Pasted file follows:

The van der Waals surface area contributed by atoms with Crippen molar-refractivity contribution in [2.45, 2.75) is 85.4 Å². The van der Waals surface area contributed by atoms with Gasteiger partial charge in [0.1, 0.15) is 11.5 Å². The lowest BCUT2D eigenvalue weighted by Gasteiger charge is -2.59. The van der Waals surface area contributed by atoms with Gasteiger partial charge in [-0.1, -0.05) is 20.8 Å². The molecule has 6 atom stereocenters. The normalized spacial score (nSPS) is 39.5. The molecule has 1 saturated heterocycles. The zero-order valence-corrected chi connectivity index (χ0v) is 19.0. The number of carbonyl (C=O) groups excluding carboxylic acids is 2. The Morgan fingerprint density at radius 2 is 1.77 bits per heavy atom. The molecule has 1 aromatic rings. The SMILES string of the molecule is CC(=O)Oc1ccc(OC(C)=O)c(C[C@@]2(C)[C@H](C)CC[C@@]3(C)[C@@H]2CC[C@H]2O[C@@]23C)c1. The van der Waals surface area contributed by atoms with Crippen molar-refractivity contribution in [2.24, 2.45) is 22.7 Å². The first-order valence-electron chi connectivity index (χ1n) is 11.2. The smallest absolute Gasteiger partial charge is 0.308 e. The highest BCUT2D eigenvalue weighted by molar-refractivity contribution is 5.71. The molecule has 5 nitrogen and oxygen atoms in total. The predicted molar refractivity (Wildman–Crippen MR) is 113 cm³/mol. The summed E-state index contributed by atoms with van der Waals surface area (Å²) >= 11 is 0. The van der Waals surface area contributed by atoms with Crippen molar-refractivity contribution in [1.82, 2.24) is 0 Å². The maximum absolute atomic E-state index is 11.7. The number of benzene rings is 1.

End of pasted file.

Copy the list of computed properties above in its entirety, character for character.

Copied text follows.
The van der Waals surface area contributed by atoms with Crippen molar-refractivity contribution in [2.45, 2.75) is 85.4 Å². The van der Waals surface area contributed by atoms with Gasteiger partial charge in [0.1, 0.15) is 11.5 Å². The lowest BCUT2D eigenvalue weighted by Gasteiger charge is -2.59. The van der Waals surface area contributed by atoms with Gasteiger partial charge in [-0.1, -0.05) is 20.8 Å². The molecule has 6 atom stereocenters. The normalized spacial score (nSPS) is 39.5. The molecule has 1 saturated heterocycles. The zero-order valence-corrected chi connectivity index (χ0v) is 19.0. The number of carbonyl (C=O) groups excluding carboxylic acids is 2. The Morgan fingerprint density at radius 2 is 1.77 bits per heavy atom. The molecule has 1 aromatic rings. The SMILES string of the molecule is CC(=O)Oc1ccc(OC(C)=O)c(C[C@@]2(C)[C@H](C)CC[C@@]3(C)[C@@H]2CC[C@H]2O[C@@]23C)c1. The van der Waals surface area contributed by atoms with Crippen molar-refractivity contribution in [2.24, 2.45) is 22.7 Å². The first-order valence-electron chi connectivity index (χ1n) is 11.2. The smallest absolute Gasteiger partial charge is 0.308 e. The highest BCUT2D eigenvalue weighted by molar-refractivity contribution is 5.71. The molecule has 5 nitrogen and oxygen atoms in total. The predicted molar refractivity (Wildman–Crippen MR) is 113 cm³/mol. The summed E-state index contributed by atoms with van der Waals surface area (Å²) >= 11 is 0. The van der Waals surface area contributed by atoms with Crippen molar-refractivity contribution in [1.82, 2.24) is 0 Å². The maximum absolute atomic E-state index is 11.7. The number of benzene rings is 1.